The Pietermaritzburg High Court has dismissed, with costs, an application by French arms firm Thales to challenge racketeering charges it is facing in the so-called Arms Deal fraud and corruption case, in which it is a co-accused alongside former president Jacob Zuma.
The panel of judges – Alsa Bezuidenhout, Mahendra Chetty and Anton van Zyl – heard the application on 26 October 2020.
In Friday’s judgment, a copy of which Daily Maverick has seen, it was found there was a “reasonable and probable cause to believe” that Thales had participated in a “pattern of racketeering” with Zuma’s former financial adviser, Schabir Shaik.
The 34-page judgment consisted mostly of background on the case, setting out timelines and previous arguments.
“In the final analysis, it is clear in my view that sufficient information was placed before the National Director for Public Prosecutions (NDPP) on which they could rationally conclude that there was reasonable and probable cause to believe that [Thales] had, directly or indirectly or with common purpose, participated in the enterprise run by Mr Shaik, through a pattern of racketeering activity compromising the planned, ongoing, continuous or repeated participation or involvement in at least two Schedule 1 offences,” said Bezuidenhout, who wrote the judgment.
The full judgment was not read out in the motion court on Friday morning, with Judge Piet Koen taking just a few minutes instead to say the case was dismissed with costs.
It is unclear whether the company will be appealing the judgment. If not, the trial against Zuma (accused one) and Thales (accused two) will finally go ahead, probably in 2021.
Zuma faces one count of racketeering, two corruption, one of money laundering and 12 of fraud for allegedly receiving bribe money from Thales via Shaik.
Thales faces one count of racketeering, two of corruption and one of money laundering.
National Prosecuting Authority spokesperson Sipho Ngwema said after the partial judgment was delivered: “The NPA welcomes the decision of the High Court of South Africa: KwaZulu-Natal Division, Pietermaritzburg to dismiss the application of the French arms company Thales, challenging racketeering charges against it. We look forward to the criminal hearing.”
During the October application, advocate Barry Roux SC, acting for Thales, tried to persuade the judges there was no evidence it had taken part in racketeering activities.
The company had argued that it had a legitimate business relationship with Shaik.
Thales also contended it was unaware that Shaik was financing Zuma’s lifestyle via a corrupt “retainer”.
Thales secured a R2.6-billion contract as part of the German Frigate Consortium to provide combat suites for the South African Navy’s four MEKO class frigates as part of the 1999 Strategic Defence Procurement Package, known as the Arms Deal.
Intertwined into this deal were several politically connected black economic empowerment partners, including Shaik and his company, Nkobi Holdings.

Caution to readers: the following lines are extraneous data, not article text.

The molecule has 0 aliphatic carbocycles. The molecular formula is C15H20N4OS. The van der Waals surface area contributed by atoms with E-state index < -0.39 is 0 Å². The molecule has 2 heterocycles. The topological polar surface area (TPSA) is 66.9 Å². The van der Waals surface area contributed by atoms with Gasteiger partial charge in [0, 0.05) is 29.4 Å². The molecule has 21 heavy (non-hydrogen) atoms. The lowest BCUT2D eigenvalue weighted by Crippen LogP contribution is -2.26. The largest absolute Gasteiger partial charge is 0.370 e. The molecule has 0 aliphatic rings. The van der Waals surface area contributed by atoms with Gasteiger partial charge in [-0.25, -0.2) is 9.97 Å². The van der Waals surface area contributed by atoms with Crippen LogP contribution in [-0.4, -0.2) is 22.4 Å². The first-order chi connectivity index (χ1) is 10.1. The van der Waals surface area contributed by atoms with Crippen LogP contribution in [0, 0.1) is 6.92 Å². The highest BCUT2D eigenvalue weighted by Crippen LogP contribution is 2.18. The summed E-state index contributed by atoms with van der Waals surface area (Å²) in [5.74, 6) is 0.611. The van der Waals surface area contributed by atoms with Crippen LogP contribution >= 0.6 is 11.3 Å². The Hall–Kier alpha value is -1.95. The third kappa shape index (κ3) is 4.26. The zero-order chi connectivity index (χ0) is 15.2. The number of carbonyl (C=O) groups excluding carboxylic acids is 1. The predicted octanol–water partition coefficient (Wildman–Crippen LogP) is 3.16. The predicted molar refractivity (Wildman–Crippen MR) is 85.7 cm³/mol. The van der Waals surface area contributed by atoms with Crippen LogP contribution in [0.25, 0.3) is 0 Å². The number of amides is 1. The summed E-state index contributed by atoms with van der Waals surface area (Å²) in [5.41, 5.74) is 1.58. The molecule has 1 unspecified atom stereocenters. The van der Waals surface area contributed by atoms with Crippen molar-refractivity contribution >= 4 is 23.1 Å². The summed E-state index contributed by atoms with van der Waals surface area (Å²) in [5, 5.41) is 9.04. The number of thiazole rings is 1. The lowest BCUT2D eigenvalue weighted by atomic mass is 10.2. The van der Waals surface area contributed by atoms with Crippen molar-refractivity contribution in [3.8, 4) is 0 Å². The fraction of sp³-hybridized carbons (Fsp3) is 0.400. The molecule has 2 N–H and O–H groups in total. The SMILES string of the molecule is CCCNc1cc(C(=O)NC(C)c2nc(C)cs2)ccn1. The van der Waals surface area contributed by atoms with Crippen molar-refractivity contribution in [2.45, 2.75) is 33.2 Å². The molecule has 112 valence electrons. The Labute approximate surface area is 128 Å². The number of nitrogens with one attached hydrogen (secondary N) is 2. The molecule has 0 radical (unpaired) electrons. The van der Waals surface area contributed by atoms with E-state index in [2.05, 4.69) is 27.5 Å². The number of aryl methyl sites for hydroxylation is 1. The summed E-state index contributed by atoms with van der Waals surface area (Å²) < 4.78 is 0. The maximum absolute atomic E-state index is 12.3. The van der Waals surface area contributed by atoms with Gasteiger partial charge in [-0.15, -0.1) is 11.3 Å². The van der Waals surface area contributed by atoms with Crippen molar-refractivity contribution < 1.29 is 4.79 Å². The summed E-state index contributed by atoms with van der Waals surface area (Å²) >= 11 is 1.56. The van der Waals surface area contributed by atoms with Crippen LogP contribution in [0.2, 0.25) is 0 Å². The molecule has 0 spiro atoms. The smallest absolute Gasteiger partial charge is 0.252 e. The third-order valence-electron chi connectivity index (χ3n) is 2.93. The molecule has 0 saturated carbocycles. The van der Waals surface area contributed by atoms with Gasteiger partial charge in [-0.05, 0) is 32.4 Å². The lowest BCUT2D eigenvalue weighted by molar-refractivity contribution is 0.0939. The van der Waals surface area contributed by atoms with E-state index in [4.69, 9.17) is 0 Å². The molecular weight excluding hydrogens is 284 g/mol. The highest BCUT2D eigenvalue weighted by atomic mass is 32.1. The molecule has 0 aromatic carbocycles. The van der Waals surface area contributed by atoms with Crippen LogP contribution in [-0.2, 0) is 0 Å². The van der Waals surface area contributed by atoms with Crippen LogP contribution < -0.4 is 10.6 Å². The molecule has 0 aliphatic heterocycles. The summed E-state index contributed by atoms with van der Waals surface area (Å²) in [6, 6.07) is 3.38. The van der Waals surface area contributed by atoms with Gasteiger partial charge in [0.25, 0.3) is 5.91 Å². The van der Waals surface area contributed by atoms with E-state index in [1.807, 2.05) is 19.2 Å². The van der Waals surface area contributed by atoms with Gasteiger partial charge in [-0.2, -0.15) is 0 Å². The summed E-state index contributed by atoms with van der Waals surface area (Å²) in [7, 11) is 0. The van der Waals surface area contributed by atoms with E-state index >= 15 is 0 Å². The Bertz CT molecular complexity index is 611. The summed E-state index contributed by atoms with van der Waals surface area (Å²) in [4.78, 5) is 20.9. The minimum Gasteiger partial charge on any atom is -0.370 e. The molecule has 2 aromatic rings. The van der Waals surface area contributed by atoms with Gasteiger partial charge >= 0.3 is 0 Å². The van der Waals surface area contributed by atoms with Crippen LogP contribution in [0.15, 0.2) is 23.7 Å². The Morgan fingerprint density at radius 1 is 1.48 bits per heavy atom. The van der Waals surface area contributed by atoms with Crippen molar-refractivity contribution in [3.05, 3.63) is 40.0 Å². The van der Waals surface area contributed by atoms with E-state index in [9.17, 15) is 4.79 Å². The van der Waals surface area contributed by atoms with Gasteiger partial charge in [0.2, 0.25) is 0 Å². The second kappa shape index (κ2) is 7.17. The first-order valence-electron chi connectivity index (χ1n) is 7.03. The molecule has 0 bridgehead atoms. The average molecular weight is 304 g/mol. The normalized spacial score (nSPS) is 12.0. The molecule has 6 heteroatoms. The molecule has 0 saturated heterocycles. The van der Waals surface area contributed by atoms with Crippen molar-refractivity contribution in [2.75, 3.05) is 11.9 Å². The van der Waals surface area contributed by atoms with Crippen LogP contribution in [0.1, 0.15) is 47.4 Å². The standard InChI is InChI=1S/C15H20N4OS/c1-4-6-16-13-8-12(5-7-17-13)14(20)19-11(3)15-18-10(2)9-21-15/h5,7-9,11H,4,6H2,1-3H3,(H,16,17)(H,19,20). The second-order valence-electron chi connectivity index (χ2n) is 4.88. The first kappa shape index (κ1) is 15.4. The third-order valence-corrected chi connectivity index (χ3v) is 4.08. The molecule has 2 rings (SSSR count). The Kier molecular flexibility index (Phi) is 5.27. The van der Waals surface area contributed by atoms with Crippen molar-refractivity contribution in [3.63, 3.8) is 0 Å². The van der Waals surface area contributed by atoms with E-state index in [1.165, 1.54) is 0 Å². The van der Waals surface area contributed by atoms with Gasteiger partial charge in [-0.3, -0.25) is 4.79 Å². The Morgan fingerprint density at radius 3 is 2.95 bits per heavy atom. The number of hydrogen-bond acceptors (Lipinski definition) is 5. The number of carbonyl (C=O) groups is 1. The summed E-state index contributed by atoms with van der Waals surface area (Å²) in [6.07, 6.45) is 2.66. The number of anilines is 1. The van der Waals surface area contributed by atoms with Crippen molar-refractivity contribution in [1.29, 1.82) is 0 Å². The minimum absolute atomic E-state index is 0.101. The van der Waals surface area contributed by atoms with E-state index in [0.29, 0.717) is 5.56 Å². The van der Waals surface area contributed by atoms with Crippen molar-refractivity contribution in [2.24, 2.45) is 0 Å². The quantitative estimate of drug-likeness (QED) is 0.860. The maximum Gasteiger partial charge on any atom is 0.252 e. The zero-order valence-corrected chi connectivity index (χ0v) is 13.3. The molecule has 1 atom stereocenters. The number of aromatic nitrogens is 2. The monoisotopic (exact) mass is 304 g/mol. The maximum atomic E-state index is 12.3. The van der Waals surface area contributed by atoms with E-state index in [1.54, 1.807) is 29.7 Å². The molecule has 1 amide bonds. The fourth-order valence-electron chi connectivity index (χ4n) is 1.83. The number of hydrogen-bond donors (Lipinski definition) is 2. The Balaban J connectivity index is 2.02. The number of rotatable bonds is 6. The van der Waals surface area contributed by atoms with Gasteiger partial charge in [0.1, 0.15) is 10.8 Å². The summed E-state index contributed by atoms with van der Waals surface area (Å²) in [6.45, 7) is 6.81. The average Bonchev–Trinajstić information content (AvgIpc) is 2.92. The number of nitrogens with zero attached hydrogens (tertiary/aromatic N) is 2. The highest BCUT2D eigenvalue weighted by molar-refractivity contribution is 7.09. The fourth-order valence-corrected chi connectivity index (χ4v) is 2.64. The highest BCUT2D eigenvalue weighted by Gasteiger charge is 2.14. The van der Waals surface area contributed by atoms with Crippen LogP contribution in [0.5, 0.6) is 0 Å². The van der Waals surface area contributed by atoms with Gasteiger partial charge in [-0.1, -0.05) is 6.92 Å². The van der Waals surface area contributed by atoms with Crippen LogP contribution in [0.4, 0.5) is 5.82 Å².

Roux told the full bench in October that Thales’ submissions filed with the court showed there was no evidence connecting it to a racketeering charge along with Zuma.
In the criminal case both are facing, Thales is alleged to have paid off Zuma, via Shaik, for political support in securing the deal, and for protection from investigation and prosecution.
Zuma is accused of having benefited from 783 payments from Shaik, who in turn received some, if not all, of the money from Thales.
Roux told the court the money paid to Shaik and his companies was “[Thales’] own money” and not “the proceeds of crime”. In other words, Thales had no idea that Shaik and Zuma had a corrupt relationship, and its deals with Shaik were thus legitimate.
“Why does the State want to charge Thales with Zuma when they do not know anything about these payments? Shaik conducted that enterprise which engaged in a pattern of racketeering activities. From 1995 to March 2000 there is no evidence that Thales was aware of these payments [to Zuma] let alone that it participated,” said Roux.
He said the court was “obliged to intervene, as the prosecution will be irrational and arbitrary”.
Key to the argument presented by Roux was a 2007 Prosecution Memorandum sent to the NDPP’s office where the State conceded that the allegations against Thales “remains one of the weakest aspects of this case, as it relies predominantly [on] inferences rather than direct evidence, and is accordingly vulnerable to… criticism”.
The State’s heads of argument, however, contend that Thales was aware of every payment Shaik made to Zuma.
According to the state: “The evidence… supports a defensible inference that by 1998, at the latest, the Thales group officials controlling Thales SA were aware that Mr Shaik and Nkobi [Holdings] had Mr Zuma on a ‘retainer’ in exchange for which Mr Zuma had used and would use his influence and political connectedness to benefit them and their business associates (like the Thales group), and that the Thales group officials not only went along with the situation but actively sought Mr Zuma’s assurance that its association with Mr Shaik and Nkobi would inure to the benefit of the Thales group in its business dealings in South Africa, in particular, its then intended participation in the arms deal as the supplier of the combat suite for the corvettes”.
Arguing for the State, Wim Trengrove SC said Thales agreed to pay Zuma so he would protect the company. “Not only did they conspire to conceal past bribes, but they joined in future bribes. They knew Shaik was bribing Zuma.”
Shaik was found guilty of two counts of corruption and one of fraud in 2005, and sentenced to 15 years in prison. He was released on medical parole in 2009.
Thales’ response to Friday’s judgment had not been received by Daily Maverick at the time of publication. DM
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